In the late 1970s and early 1980s, personal computers began to revolutionize consumer technology. With the first of these machines appearing in 1977, the consumer computer market was changed forever. The first successful personal computers, including Apple's Apple II, the Commodore PET and TRS-80, and the IBM PC, paved the way for the technology we know today.
The first widely successful personal computer was the Apple II, produced by Apple Computer Inc. The 8-bit machine sold at a retail price of $1,298 and weighed 16lb. It came with a mounting board capable of displaying color graphics, 4K RAM, an audio cassette interface for loading programs, and two 5.25" floppy drives. It could also play simple games and create basic programs, and although it was primitive even by the standards of the day, it established Apple as a major player in the market.
The Commodore PET appeared on the scene in 1977 with the intention of being a low-cost computer for educators, but became more widely used for home and office use. At the time, it was considered advanced for its price point, retailing at $795. The base model came with 4K RAM, a version of the BASIC programming language, and a monochrome display.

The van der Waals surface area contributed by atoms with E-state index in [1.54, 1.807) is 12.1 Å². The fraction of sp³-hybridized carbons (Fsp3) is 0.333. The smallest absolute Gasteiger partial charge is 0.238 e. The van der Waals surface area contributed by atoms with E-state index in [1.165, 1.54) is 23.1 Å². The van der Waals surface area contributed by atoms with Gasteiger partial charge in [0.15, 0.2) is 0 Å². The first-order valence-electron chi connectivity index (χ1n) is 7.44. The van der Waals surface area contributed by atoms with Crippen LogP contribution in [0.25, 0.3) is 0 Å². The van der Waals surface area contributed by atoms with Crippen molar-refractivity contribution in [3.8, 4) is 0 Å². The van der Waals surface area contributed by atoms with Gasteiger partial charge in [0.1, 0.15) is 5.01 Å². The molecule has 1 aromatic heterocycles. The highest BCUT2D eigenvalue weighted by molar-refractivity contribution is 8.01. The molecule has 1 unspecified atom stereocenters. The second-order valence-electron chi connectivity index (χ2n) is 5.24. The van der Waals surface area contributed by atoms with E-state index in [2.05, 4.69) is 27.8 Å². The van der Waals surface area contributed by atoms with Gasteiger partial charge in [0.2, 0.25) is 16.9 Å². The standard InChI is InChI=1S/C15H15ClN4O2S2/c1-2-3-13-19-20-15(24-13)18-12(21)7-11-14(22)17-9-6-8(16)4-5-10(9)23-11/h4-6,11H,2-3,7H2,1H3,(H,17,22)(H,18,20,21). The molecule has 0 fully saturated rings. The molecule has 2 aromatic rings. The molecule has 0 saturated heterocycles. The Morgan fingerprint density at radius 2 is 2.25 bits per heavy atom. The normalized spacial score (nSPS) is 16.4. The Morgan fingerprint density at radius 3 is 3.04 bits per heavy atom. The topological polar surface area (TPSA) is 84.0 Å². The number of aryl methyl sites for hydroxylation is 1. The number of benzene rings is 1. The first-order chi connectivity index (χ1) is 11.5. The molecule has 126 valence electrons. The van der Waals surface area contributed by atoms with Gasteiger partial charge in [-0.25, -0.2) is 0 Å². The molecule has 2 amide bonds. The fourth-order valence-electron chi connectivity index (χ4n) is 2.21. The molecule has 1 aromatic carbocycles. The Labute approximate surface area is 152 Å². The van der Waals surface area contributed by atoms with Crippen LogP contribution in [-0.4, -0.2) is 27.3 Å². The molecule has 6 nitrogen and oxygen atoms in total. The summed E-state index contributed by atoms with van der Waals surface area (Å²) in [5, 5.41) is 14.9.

The TRS-80, also known as the "Trash 80", was another early personal computer from the mid-1970s. It was sold by Radio Shack at a price of $599, making it one of the most affordable computers of its time. It could be programmed using BASIC, featured a 40 character display, and could store data on cassette tape.
Finally, the IBM PC was another classic personal computer of the 80s. With advanced features and a proprietary operating system, the first model retailed for the relatively expensive price of $1,565. It had 64KB of RAM, one or two floppy disks, and could run programs written in DOS or BASIC.
Personal computers have come a long way since their humble beginnings in the late seventies and early eighties. Today’s laptops and PCs are lighter and more powerful than ever before, making them must-have gadgets in a modern world. By taking a look back at the first personal computers, we can truly appreciate how far we have come.